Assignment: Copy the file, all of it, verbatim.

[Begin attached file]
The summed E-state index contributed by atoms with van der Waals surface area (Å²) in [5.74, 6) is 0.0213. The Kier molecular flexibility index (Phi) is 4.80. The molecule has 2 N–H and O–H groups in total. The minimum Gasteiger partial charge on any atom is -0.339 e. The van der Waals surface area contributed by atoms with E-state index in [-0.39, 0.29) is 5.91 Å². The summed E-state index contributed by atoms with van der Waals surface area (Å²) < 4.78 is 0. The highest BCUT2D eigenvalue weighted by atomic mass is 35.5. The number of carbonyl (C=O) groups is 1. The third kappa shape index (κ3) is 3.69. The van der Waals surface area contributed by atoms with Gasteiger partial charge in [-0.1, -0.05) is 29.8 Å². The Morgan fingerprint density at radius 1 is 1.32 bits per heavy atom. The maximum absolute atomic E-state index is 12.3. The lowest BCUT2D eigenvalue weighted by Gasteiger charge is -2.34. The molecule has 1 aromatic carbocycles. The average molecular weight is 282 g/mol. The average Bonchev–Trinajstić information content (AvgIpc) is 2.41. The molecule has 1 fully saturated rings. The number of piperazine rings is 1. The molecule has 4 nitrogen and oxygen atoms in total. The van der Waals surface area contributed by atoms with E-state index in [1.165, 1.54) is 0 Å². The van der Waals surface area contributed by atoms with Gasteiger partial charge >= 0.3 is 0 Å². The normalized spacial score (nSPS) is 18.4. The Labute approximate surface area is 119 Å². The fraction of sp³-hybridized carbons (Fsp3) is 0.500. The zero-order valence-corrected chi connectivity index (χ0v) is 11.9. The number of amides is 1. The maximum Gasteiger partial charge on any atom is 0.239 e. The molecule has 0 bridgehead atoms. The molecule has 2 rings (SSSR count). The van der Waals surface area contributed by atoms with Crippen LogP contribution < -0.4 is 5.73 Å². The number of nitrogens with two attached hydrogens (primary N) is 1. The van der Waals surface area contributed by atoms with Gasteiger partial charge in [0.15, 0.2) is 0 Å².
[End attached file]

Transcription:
The summed E-state index contributed by atoms with van der Waals surface area (Å²) in [5.74, 6) is 0.0213. The Kier molecular flexibility index (Phi) is 4.80. The molecule has 2 N–H and O–H groups in total. The minimum Gasteiger partial charge on any atom is -0.339 e. The van der Waals surface area contributed by atoms with E-state index in [-0.39, 0.29) is 5.91 Å². The summed E-state index contributed by atoms with van der Waals surface area (Å²) < 4.78 is 0. The highest BCUT2D eigenvalue weighted by atomic mass is 35.5. The number of carbonyl (C=O) groups is 1. The third kappa shape index (κ3) is 3.69. The van der Waals surface area contributed by atoms with Gasteiger partial charge in [-0.1, -0.05) is 29.8 Å². The Morgan fingerprint density at radius 1 is 1.32 bits per heavy atom. The maximum absolute atomic E-state index is 12.3. The lowest BCUT2D eigenvalue weighted by Gasteiger charge is -2.34. The molecule has 1 aromatic carbocycles. The average molecular weight is 282 g/mol. The average Bonchev–Trinajstić information content (AvgIpc) is 2.41. The molecule has 1 fully saturated rings. The number of piperazine rings is 1. The molecule has 4 nitrogen and oxygen atoms in total. The van der Waals surface area contributed by atoms with E-state index in [1.165, 1.54) is 0 Å². The van der Waals surface area contributed by atoms with Gasteiger partial charge >= 0.3 is 0 Å². The normalized spacial score (nSPS) is 18.4. The Labute approximate surface area is 119 Å². The fraction of sp³-hybridized carbons (Fsp3) is 0.500. The zero-order valence-corrected chi connectivity index (χ0v) is 11.9. The number of amides is 1. The maximum Gasteiger partial charge on any atom is 0.239 e. The molecule has 0 bridgehead atoms. The molecule has 2 rings (SSSR count). The van der Waals surface area contributed by atoms with Crippen LogP contribution < -0.4 is 5.73 Å². The number of nitrogens with two attached hydrogens (primary N) is 1. The van der Waals surface area contributed by atoms with Gasteiger partial charge in [0.15, 0.2) is 0 Å².